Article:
The third mode is Performance, which keeps the engine running and prioritises charging the battery than on efficiency, and finally, there’s Qualify, which prioritises performance over battery charging and provides maximum power output by allowing the electric motors to work at their maximum output.

Inside, the Spider’s cabin mirrors that of the Stradale. Highlights include a single 16-inch curved high-definition digital instrument screen, with the display being fully configurable and controlled via the steering wheel control buttons.

Elsewhere, you’ll find the same items as seen on the coupe – a steering wheel with a touchpad and an assortment of haptic buttons, a head-up display, a new navigation system, the retro-styled but digital gearshift grille and the automaker’s new ignition key.

Like the coupe, the SF90 Spider can also be specified with an optional Assetto Fiorano pack. The specification contains pretty much the same elements seen on the Stradale, in this case a two-tone livery, carbon-fibre door panels and underbody as well as titanium springs and exhaust.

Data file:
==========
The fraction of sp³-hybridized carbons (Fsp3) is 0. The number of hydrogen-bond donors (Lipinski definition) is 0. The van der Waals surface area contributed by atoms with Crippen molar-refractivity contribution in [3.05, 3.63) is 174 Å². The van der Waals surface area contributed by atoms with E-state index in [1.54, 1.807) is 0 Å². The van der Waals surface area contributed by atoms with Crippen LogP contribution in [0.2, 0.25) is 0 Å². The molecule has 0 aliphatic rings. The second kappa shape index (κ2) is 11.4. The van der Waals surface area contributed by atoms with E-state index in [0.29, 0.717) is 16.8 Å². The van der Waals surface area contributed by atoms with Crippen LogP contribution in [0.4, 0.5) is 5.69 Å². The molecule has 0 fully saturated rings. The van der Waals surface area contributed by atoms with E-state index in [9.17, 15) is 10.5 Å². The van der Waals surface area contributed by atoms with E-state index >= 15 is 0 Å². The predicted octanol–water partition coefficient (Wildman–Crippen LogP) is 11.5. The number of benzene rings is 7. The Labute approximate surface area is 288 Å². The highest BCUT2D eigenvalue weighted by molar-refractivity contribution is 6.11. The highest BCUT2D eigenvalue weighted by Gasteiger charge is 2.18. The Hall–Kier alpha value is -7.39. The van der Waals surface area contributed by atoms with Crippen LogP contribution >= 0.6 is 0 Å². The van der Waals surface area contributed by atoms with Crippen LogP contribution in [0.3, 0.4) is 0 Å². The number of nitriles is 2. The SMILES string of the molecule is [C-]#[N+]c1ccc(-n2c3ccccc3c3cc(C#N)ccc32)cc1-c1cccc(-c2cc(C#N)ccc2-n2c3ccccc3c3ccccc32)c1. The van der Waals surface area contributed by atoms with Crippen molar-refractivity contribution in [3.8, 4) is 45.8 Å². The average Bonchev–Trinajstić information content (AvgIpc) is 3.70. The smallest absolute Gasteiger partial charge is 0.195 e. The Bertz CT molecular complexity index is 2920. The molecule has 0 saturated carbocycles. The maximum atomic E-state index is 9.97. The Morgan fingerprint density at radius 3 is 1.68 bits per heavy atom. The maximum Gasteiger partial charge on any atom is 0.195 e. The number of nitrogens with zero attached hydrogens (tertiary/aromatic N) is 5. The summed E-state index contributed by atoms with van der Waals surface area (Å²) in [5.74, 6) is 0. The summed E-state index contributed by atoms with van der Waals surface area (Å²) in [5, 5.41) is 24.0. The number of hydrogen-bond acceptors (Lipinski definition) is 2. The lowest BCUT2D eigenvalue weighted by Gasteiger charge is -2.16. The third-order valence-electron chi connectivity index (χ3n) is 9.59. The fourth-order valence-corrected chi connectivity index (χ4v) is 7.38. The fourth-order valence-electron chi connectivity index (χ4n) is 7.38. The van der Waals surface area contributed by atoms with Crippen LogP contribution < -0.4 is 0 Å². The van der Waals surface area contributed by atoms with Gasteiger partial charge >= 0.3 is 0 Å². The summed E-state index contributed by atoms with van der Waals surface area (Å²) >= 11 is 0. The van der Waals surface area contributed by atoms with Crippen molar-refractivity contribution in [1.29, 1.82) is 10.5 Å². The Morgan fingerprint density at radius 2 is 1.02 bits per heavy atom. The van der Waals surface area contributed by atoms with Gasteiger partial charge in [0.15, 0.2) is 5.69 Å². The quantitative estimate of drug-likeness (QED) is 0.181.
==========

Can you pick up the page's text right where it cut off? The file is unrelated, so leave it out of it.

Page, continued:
Additionally, there’s a carbon-fibre rear spoiler, GT racing-derived Multimatic shock absorbers that are optimised for track use and softer compound, road-homologated Michelin Pilot Sport Cup2 tyres. All these trim aid performance in the dry and takes 21 kg off the car’s dry weight, nine kg less than on the Stradale equipped with the same pack.

According to chief marketing and commercial officer Enrico Galliera, the first deliveries of the SF90 Spider will start in the second quarter of next year for left-hand drive markets. As for its price, the car will be priced at 473,000 euros (RM2.30 million) in Italy, which makes it around 10% pricier than the coupe.